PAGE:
Passion is an essential element in the development of communities in Northwest Philadelphia. Each of these individuals brings their own skill set in an effort to build a stronger community. They strive to improve their communities by instilling stability within families, reinforcing positive attitudes for children and providing invaluable guidance for adolescents.
Rich Drayton (pictured above)
Mt. Airy resident, Rich Drayton has been working with the youth around Philadelphia for nearly 20 years. Drayton said he got involved with mentoring and teaching kids out of pure chance.
“A friend asked me to coach football at Cardinal Dougherty – that’s where it all started,” Drayton said bluntly.
From there, the Central High School head football coach was hooked. Many kids he’s worked with want to use their athletic ability as a stepping-stone to a free college education, like Drayton has done. And now he’s there to offer advice and knowledge to make the odds of that happening more than just a dream.
Alfred Edwards aspires to infuse a sense of hope in the lives of the men he sees weekly through Narcotics Anonymous. Edwards devotes his time teaching men at the Germantown Life Enrichment Center how to get a hold of life without the use of any mind altering substances. His connection with the men is very personal; he was once one of them. Edwards, a former drug abuser, said crack cocaine was once his vice. Now, with his own experiences and knowledge, he hopes to help anyone who’s willing to lend a listening ear and open heart to avoid the same fate.
Sonya Bellamy is a Behavior Specialist for at risk children in Philadelphia. Often working with kids who are diagnosed with disorders such as ADHD and ODD, she teaches them skills to better handle stress and express themselves appropriately. Although offering support is the primary motivation, the Roxborough resident says the resiliency she sees in children keeps her going.
“Kids bounce back from things that would take an adult down,” Bellamy said. She recalled working with a troubled teen at Pepper Middle School, whose behavior she helped to curve, as one of her most rewarding cases. “A lot of our kids don’t know they can do something beyond what they see,” said Bellamy.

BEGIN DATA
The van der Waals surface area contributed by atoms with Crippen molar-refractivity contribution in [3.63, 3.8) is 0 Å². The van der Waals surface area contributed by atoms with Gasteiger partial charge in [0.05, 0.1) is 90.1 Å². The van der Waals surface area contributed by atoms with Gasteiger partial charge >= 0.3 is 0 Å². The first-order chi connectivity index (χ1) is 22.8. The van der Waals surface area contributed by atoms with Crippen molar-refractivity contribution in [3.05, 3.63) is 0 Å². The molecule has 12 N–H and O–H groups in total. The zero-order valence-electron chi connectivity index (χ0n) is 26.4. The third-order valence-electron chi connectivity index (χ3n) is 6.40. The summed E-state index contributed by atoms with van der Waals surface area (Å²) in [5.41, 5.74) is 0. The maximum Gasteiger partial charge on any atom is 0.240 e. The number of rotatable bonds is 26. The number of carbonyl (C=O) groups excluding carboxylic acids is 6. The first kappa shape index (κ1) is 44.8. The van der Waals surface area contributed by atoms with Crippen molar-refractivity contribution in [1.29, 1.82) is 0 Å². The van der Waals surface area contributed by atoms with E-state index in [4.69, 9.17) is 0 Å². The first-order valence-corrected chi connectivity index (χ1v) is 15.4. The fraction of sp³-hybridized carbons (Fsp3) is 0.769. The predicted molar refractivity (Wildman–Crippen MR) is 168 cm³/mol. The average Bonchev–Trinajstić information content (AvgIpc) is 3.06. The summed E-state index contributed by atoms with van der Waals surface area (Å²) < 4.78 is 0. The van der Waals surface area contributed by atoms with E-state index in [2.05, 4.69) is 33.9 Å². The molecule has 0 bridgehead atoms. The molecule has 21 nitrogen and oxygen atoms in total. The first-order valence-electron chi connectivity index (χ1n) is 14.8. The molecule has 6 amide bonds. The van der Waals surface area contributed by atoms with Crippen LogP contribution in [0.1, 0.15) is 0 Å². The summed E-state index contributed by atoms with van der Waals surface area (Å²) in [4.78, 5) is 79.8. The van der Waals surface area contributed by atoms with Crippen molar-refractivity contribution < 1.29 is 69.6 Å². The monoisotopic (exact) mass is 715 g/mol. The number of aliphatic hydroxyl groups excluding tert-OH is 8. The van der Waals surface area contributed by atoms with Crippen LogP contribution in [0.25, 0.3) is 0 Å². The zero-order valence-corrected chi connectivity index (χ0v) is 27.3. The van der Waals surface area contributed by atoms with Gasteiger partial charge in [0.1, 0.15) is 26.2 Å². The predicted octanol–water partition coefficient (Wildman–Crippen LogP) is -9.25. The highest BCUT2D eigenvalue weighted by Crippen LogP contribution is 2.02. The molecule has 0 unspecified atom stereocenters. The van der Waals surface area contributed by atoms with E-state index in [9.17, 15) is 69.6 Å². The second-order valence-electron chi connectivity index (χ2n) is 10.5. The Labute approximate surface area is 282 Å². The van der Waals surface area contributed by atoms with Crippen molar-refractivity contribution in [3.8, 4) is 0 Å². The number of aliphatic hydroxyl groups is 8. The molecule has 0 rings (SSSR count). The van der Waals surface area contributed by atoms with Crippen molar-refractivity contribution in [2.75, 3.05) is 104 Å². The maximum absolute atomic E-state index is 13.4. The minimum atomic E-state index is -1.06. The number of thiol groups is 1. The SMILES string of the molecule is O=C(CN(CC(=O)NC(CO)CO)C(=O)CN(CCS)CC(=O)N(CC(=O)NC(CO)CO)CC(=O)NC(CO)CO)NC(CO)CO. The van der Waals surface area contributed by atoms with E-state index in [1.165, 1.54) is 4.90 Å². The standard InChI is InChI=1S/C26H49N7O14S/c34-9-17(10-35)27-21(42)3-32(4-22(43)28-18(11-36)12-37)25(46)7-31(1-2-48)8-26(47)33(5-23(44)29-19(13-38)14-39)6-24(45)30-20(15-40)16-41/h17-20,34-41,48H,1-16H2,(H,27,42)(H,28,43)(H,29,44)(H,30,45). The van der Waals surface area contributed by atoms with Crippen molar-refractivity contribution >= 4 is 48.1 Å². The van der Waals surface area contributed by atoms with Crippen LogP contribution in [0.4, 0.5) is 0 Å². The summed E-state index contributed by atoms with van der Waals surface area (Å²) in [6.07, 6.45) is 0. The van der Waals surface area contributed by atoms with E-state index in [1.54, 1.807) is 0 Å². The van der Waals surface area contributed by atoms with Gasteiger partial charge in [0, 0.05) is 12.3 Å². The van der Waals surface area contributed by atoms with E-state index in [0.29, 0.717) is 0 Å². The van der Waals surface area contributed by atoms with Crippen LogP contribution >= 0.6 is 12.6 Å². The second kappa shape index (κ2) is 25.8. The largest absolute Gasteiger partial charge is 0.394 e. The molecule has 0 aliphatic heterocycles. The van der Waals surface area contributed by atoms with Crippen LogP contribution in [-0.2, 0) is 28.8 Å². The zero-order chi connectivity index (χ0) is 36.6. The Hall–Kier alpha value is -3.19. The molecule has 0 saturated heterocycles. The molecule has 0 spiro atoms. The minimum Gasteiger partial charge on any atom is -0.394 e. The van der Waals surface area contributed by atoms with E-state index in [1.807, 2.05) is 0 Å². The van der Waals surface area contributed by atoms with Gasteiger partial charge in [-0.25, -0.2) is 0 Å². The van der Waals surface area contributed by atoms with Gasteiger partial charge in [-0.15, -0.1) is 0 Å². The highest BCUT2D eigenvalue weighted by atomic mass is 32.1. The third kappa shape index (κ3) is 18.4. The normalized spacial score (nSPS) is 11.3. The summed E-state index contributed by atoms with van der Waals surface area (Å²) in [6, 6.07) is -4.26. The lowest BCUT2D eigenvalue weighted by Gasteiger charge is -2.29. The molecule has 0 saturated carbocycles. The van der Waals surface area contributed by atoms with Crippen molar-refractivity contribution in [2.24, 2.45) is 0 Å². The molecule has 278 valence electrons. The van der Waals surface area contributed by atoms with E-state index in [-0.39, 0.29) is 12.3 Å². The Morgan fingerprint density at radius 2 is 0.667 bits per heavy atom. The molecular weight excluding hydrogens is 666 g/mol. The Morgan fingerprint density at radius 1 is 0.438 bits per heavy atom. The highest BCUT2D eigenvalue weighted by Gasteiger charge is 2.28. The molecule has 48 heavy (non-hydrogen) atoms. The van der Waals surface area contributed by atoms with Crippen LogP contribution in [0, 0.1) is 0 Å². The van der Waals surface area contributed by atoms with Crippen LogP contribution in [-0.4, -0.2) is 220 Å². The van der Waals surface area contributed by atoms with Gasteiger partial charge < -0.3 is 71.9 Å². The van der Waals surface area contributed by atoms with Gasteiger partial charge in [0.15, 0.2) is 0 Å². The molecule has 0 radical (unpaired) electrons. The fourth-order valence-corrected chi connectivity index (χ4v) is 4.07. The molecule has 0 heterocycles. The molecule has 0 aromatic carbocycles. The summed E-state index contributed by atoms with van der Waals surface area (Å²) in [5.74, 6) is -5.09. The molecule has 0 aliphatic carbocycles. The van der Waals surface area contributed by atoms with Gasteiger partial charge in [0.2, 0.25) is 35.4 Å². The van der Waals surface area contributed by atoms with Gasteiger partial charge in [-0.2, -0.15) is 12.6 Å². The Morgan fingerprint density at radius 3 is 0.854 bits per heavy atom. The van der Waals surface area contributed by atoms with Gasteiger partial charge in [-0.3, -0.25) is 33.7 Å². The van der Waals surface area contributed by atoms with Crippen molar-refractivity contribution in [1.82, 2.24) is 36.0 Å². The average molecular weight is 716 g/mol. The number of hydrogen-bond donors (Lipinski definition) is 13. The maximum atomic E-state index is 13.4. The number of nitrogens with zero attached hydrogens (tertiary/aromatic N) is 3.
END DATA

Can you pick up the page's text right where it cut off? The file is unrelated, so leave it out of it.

Kelly Rogers and Alex Bjorling
Kelly Rogers and Alex Bjorling serve as student coordinators for the Saint Joseph’s University’s branch of Collegiate Challenge, a student led organization that works with Habit for Humanity International to help build homes and eradicate substandard housing.
While Rogers started the program as a sophomore, Bjorling, fulfilling his passion for community outreach, began participating as a freshman after years of service as a high school student.
“It’s absolutely amazing,” said Bjorling. “The different people that you meet and the different relationships that you build, while helping someone actually build the house that they’re going to be living in really is amazing.”
Although only a college student, Allie Koeck, has already made tremendous strides in helping communities across the country. Koeck, a junior sports marketing major at Saint Joseph’s University, is a leader at Collegiate Challenge, where she is responsible for everything from designing to T-shirts for the group to coordinating the weeklong trips with their Habitat partners.
“We get in touch with the affiliates we’ll be working with to see what kind of projects, and see where we’ll be staying, and just kind of stay on top of the group and everything,” said Koeck.
This summer, Koeck will be leading a trip to Taos, New Mexico, returning to the founding site.
– Text and images by Imani Abdus-Saboor and Charles Watson